Troubleshooting: If your chicken has not come up to the temperature of at least 160ºF at the end of cooking time, for every 5 degrees below 160ºF that it registers, cook for an additional 1 minute on manual high pressure, with a 5-minute release. For instance, if your chicken registers at 150º at the end of the cooking time, cook it for an additional 2 minutes, with a 5-minute natural pressure release. If it registers at 140º, cook it for an additional 4 minutes, with a 5-minute natural pressure release. It may not seem like a lot of time, but the pressure cooker will continue to cook the chicken as it comes up to pressure, and as it does a 5-minute natural release. You don’t want to risk overcooking the bird and having it fall apart, so exercise caution when adding additional cooktime.

Did you make this recipe?

Share a photo and tag us — we can't wait to see what you've made!

January 16, 2019

You Might Also Like

Join The Discussion

70 Responses

  1. I don’t usually cook whole chickens and this turned out great. My 4.29 lb chicken fit perfectly in the 6 quart IP. I will try a foil sling next time as it was a little hard to get out of the pot. The spice rub was just right.

    1. Hi! We always do high pressure (which is the standard function that is already set when using the instant pot) and specify if it’s other, like low pressure.

  2. Make sure you tell people to use high pressure. On my instant pot low is the pre-set standard. Thanks for the recipe 🙂

  3. First time cooking a whole chicken (4.75lbs) in my new 8 qt. Instant Pot. I agree with one of the comments above, it was difficult to turn over after browning on one side. I think I would skip this step or brown in a separate pan. Next was the “burn” signal came on during cooking. Yikes. Looked that up lol Had to turn the pot off, remove the chicken and deglaze the bottom of the pan. The 1/2 cup of chicken broth was not enough. Added additional broth probably about another cup or so and started over with another 20 minutes. End results – fall off the bone chicken, better than roasted chickens from the grocery store. The rub was delicious and came through in every bite. I used the Stew/meat setting (high pressure cooking) in place of “manual”.

    1. Hi Marie glad you enjoyed the chicken! I’m finding it strange that it had the burn notification. We did test it in both a 6 and 8 quart pot and we didn’t have this problem at all. Did you use the rack? Thanks for letting us know your experience!

  4. Hi Kelli, I did use the rack. I think browning contributed to the burn notification as the broth evaporated more. Once I added more broth and deglazed it worked and turned out perfect!!!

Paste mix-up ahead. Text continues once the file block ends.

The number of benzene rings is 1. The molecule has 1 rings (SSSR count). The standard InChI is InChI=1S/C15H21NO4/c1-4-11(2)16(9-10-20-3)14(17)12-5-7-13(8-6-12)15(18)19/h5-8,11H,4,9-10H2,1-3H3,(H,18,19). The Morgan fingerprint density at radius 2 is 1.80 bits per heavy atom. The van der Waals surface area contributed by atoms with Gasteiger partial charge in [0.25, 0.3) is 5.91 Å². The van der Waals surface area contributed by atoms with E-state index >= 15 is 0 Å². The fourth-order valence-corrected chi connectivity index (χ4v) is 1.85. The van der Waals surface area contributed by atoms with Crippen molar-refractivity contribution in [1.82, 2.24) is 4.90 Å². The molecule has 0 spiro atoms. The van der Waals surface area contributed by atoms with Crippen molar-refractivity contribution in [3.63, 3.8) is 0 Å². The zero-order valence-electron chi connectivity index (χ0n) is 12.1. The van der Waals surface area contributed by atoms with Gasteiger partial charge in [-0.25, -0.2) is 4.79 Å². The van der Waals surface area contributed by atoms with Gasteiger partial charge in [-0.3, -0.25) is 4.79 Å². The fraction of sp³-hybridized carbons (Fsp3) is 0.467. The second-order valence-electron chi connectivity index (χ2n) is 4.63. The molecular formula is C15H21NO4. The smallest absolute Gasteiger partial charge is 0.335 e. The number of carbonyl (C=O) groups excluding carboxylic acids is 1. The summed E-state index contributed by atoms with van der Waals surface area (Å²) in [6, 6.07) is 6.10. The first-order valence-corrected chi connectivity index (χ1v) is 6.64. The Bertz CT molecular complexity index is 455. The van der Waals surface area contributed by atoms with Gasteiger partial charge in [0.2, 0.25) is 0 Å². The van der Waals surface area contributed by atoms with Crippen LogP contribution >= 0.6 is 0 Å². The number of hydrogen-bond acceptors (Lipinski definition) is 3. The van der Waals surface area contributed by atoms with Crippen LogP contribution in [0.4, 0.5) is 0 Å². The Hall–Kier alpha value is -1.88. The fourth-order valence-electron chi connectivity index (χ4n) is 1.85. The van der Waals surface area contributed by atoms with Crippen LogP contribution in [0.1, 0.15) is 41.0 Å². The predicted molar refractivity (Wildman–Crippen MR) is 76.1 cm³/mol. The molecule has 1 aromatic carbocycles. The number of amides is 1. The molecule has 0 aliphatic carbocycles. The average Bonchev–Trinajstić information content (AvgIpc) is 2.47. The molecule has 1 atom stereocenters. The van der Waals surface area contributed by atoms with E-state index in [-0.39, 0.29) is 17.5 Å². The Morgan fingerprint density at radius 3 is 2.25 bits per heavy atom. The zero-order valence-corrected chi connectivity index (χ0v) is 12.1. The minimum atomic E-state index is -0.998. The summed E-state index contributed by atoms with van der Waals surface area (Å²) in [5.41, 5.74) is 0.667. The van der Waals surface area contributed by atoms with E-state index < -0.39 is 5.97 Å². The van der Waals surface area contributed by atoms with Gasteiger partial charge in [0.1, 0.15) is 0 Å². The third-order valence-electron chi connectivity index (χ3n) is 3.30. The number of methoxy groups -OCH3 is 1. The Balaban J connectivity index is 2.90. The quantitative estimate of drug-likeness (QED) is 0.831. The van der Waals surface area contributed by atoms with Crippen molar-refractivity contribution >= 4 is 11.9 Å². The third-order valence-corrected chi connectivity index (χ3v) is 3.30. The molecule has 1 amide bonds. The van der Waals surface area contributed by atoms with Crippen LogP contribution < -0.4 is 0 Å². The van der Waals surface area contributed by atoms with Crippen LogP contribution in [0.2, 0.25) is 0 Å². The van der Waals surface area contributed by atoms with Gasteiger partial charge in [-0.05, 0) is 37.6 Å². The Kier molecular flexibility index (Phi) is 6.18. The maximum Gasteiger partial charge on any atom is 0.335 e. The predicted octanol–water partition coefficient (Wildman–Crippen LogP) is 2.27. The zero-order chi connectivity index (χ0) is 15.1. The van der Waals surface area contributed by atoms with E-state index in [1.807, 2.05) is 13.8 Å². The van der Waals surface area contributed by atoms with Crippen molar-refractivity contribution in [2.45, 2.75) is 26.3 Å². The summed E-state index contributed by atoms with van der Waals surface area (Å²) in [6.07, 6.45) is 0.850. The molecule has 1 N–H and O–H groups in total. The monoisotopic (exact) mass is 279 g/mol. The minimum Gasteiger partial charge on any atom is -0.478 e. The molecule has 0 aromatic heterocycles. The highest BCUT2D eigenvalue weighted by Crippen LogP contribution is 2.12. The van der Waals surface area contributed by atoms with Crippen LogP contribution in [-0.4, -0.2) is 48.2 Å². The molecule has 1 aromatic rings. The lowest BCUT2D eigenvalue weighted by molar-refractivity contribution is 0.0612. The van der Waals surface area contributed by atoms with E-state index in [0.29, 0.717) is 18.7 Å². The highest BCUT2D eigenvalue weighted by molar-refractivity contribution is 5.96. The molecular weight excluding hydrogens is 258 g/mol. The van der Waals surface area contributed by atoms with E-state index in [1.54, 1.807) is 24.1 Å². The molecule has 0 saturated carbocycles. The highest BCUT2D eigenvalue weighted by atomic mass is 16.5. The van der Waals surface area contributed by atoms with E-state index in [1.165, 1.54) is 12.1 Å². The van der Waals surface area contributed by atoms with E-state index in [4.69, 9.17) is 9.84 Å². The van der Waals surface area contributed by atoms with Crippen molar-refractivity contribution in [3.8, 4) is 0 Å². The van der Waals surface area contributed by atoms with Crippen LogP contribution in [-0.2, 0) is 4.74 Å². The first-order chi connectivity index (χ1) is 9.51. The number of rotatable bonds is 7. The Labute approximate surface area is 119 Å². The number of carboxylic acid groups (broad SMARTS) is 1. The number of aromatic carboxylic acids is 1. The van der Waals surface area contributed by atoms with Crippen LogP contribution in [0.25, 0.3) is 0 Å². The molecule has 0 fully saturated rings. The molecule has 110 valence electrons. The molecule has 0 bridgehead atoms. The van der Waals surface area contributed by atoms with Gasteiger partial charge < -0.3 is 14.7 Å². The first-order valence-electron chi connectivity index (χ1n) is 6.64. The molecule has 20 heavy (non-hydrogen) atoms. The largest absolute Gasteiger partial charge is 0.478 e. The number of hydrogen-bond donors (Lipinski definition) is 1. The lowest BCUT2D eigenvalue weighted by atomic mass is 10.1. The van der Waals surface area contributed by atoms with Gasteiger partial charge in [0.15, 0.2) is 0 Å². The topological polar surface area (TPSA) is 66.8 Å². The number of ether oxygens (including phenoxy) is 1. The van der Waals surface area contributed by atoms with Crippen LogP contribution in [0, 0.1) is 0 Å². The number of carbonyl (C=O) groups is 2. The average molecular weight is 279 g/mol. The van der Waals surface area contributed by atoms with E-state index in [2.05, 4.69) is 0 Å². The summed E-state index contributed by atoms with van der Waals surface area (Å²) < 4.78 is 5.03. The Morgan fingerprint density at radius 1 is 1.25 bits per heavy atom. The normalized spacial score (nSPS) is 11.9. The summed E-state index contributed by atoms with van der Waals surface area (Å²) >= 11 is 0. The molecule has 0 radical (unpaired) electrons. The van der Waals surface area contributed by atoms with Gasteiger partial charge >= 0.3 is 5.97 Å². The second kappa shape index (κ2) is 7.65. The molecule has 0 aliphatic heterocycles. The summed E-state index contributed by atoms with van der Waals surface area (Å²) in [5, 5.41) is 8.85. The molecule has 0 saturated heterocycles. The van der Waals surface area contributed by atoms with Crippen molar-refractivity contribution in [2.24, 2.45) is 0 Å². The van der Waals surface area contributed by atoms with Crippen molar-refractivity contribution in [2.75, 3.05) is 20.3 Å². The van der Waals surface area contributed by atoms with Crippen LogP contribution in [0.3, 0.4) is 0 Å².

1. Hi Marie! I’m glad it worked out in the end. I’m wondering why your broth evaporated? Did you put the broth in at the correct moment? Because there shouldn’t be any evaporation–the broth should be put in at the very end before you pressure cook it–not during the saute feature. Sorry if these are the steps you followed but want to make sure you didn’t accidentally boil the broth? Read through the steps again and let me know if that is what you did–that way I can help you troubleshoot it to make sure it works perfectly for you next time 🙂

  5. I ran into the burn notification as well with this recipe. I think the problem is due to the pot being so hot from browning the chicken. When I added the broth, it immediately started to steam. By the time I got the lid on, I’m guessing a good amount had evaporated. Next time, I’d brown the chicken in a pot of the stove. Easier to flip and not worry about losing broth

    1. Tom, thanks for commenting and let us know what’s happening to you! This is helpful since in all of our testing we didn’t get a burn results. Sometimes different instant pot models will react differently. We tested this on two different ones, but of course can’t test on all of them! We’ll make a note in the recipe as per your description in case anybody else encounters this! Happy cooking 🙂

  6. How long for for a 7.91 lb chicken? Yup it’s a big one and I’m praying I can squeeze it in my 8qt IP?

  7. Reporting back: My chicken is underdone! 28 minutes for a 4.75 chicken. The juice is too pink. I followed the instructions exactly except I did turn off the pot for 1-2 min between sauteing and cooking while I seasoned the bird. The breast is nearly done but the dark meat is definitely not done. And the breast is not that tasty. This was an expensive whole foods organic chicken. I’m going to finish it off in the oven.

    1. Hi Linda! Thanks for the feedback. While there may always be some variables in the makeup of chicken, this is the first we are hearing that the 6 minute per pound rule didn’t work for cooking a chicken in the instant pot. Did you take the temperature of the meat to see where it was at to tell how underdone it was? Did you let the pressure naturally release for the allotted amount of time, and let the chicken rest after it was cooked? In the future if your chicken (or any other meat wasn’t cooked through) it would be best to let it continue cooking right in the instant pot. For the chicken I’d recommend starting with 3 minutes for every 5 degrees your chicken is below the correct temperature of 165 degrees.

  8. So I’m going to try this without the trivet…because I cannot find mine, so I’ll let y’all know how it goes

  9. Could I use water in the bottom instead of chicken broth, since the liquid isn’t part of the finished product? Or does using the broth impart flavor to the cooking bird somehow?

    1. Sure! And you CAN use the chicken broth which essentially turns into stock. You just don’t use it in this final dish.

  10. This was a delicious and moist chicken! I made sure to scrape up any tasty bits stuck to the liner before putting the trivet in. No issues with burn etc as some mentioned in comments. We had the leftovers tonight as salad lettuce wraps. A bit of chicken went into the freezer for another day. Thank you for putting out fantastic recipes!

    5.0 rating